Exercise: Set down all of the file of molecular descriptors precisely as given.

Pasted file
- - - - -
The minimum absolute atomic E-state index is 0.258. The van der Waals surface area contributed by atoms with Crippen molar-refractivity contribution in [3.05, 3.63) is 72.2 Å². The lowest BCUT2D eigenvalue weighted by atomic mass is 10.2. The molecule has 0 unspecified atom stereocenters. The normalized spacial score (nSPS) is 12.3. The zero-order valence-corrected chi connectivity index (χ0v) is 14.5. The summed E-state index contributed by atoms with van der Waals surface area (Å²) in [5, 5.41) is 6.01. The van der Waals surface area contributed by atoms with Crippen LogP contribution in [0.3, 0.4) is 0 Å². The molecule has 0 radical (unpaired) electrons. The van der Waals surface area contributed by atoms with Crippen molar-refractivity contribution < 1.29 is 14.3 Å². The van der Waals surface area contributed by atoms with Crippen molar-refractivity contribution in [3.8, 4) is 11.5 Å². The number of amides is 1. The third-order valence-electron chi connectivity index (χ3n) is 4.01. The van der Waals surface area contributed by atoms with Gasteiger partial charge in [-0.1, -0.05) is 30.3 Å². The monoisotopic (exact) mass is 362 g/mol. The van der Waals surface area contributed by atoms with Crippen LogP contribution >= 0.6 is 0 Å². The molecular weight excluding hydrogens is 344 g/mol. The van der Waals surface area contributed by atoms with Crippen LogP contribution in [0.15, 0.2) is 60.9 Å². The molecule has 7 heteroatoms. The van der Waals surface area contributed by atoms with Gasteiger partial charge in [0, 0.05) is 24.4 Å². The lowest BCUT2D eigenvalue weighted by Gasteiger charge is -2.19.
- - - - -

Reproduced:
The minimum absolute atomic E-state index is 0.258. The van der Waals surface area contributed by atoms with Crippen molar-refractivity contribution in [3.05, 3.63) is 72.2 Å². The lowest BCUT2D eigenvalue weighted by atomic mass is 10.2. The molecule has 0 unspecified atom stereocenters. The normalized spacial score (nSPS) is 12.3. The zero-order valence-corrected chi connectivity index (χ0v) is 14.5. The summed E-state index contributed by atoms with van der Waals surface area (Å²) in [5, 5.41) is 6.01. The van der Waals surface area contributed by atoms with Crippen LogP contribution in [0.3, 0.4) is 0 Å². The molecule has 0 radical (unpaired) electrons. The van der Waals surface area contributed by atoms with Crippen molar-refractivity contribution < 1.29 is 14.3 Å². The van der Waals surface area contributed by atoms with Crippen molar-refractivity contribution in [3.8, 4) is 11.5 Å². The number of amides is 1. The third-order valence-electron chi connectivity index (χ3n) is 4.01. The van der Waals surface area contributed by atoms with Gasteiger partial charge in [-0.1, -0.05) is 30.3 Å². The monoisotopic (exact) mass is 362 g/mol. The van der Waals surface area contributed by atoms with Crippen LogP contribution >= 0.6 is 0 Å². The molecular weight excluding hydrogens is 344 g/mol. The van der Waals surface area contributed by atoms with Crippen LogP contribution in [0.15, 0.2) is 60.9 Å². The molecule has 7 heteroatoms. The van der Waals surface area contributed by atoms with Gasteiger partial charge in [0, 0.05) is 24.4 Å². The lowest BCUT2D eigenvalue weighted by Gasteiger charge is -2.19.